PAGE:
Musical Theatre

Well.

I’ve never really enjoyed musicals, but then this weekend we took a trip en famille to see… Hamilton. and now I must kneel before those involved and praise their genius.

I’m still struggling to process quite how Lin Manuel Miranda (author) packed so much into 27,000 words in less than three hours, or how Thomas Kail (director) got that onto the stage, or how Andy Blankenbuehler (choreographer) made dance seem so natural and integral to the idea of the birth of America or how beautifully Paul Tazewell (costume) dressed the cast. And those were just the obvious arts: Alex Lacamoire’s orchestration, Howell Binkley’s lights and Nevin Steinberg’s sound design meant you felt and saw and heard everyone of those 27,000 words amidst so much else.

Hamilton uses the self-mythologising of Hip-Hop in the same way The Get Down did, but describes not just the birth of hip-hop, but the birth of America. It disregards black or white among its actors, liberally reinterpreting the ethnicity of the original characters, but remains unmistakably an underdog story: from its first words, (‘How does the bastard, orphan, son of a whore and a scotsman, dropped in the middle of a forgotten spot in the caribbean by providence, impoverished, in squalor grow up to be a hero and a scholar?’) this is about the poor and outcast, the disenfranchised and the unwanted rising up: this is the creation of America. As Alexander and John Laurens (maybe? it was moving so fast) intone to one another midway through: ‘Immigrants: we get the job done.’

This is truth being spoken to power, and not shutting up when power doesn’t listen: choosing to act the giddy fool and getting up in The Man’s grill until he scurries away with his tail between his legs (witness the 2016 booing of vice-president-elect Mike Pence by the audience, and his addressing by the cast afterwards as he tried to slink away).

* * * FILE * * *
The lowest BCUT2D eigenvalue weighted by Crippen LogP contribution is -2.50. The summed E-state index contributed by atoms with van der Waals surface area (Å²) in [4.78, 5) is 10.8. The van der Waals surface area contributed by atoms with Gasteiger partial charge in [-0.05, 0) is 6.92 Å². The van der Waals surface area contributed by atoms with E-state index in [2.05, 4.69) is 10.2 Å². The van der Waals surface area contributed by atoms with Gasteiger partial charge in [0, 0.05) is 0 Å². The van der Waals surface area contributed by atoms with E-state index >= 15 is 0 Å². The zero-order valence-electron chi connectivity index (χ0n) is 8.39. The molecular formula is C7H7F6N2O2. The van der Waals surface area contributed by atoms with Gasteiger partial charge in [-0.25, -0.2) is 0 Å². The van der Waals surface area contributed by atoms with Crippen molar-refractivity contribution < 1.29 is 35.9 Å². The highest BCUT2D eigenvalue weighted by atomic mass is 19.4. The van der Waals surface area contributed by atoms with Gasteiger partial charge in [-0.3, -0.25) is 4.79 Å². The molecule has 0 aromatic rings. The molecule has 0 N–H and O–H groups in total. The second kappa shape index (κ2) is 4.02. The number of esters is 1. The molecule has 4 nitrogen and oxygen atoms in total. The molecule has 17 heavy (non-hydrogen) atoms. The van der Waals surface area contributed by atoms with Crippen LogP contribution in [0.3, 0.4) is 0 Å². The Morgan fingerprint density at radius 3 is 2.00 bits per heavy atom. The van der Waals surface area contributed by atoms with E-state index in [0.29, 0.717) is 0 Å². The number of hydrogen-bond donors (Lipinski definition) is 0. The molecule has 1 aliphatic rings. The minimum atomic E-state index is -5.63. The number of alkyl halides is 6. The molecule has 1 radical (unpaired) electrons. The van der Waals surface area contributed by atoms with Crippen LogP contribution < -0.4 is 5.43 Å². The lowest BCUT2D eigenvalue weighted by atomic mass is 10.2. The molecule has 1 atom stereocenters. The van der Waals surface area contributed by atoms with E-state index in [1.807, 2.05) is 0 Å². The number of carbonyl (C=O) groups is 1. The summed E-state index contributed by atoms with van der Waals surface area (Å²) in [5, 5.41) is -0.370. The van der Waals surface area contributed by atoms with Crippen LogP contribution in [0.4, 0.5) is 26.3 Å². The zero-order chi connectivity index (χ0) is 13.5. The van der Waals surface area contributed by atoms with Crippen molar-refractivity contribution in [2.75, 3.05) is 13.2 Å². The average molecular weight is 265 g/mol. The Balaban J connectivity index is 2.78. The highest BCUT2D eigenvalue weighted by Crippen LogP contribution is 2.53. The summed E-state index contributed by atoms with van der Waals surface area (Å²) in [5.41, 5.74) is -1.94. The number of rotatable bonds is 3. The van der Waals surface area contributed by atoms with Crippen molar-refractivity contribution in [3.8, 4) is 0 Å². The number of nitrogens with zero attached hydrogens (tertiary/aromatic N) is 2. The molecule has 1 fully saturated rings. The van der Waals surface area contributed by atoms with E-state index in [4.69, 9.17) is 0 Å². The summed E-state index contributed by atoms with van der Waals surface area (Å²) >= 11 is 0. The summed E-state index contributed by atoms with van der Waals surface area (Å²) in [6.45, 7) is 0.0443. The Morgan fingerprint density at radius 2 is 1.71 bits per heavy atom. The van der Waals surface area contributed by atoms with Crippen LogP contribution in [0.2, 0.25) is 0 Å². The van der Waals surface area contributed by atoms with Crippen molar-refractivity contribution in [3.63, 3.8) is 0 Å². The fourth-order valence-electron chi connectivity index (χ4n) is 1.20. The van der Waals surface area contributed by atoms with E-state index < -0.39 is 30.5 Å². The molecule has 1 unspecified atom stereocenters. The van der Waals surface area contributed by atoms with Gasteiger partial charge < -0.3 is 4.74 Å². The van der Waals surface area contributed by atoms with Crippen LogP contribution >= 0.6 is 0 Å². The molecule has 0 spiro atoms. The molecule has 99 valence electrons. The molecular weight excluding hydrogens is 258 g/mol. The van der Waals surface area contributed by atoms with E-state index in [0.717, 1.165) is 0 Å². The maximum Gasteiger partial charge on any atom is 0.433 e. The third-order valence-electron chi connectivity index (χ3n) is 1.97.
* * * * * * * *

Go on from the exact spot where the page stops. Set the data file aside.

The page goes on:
I might one day try to write a more detailed analysis of Hamilton (which will require a second viewing of the show, something I never thought I’d consider for a musical) but in the three hours I sat there with my mouth open, these were some of the standouts [contains SPOILERS]:

  • The line, ‘I’m just like my country – young, scrappy and hungry,’ and the hand gestures accompanying it
  • The endlessly inventive use of the concentric rotating stage – particularly the death of Hamilton scene where two of the cast row the body back across the river (it’s the Hudson, but could just as easily have been the Styx)
  • The Schuyler sisters coming on like Destiny’s child
  • Angelica Schuyler’s song midway through the first half as her sister marries Hamilton while she is in love with him herself; the repetition of the dialogue being utterly transformed as its heard from her perspective (reader, I wept like a child)
  • Jason Pennycooke playing Thomas Jefferson as if he was Cab Calloway or Maurice Day – and Tarrin Callender’s big shouldered back-up as James Madison which reminded me of Radio Raheem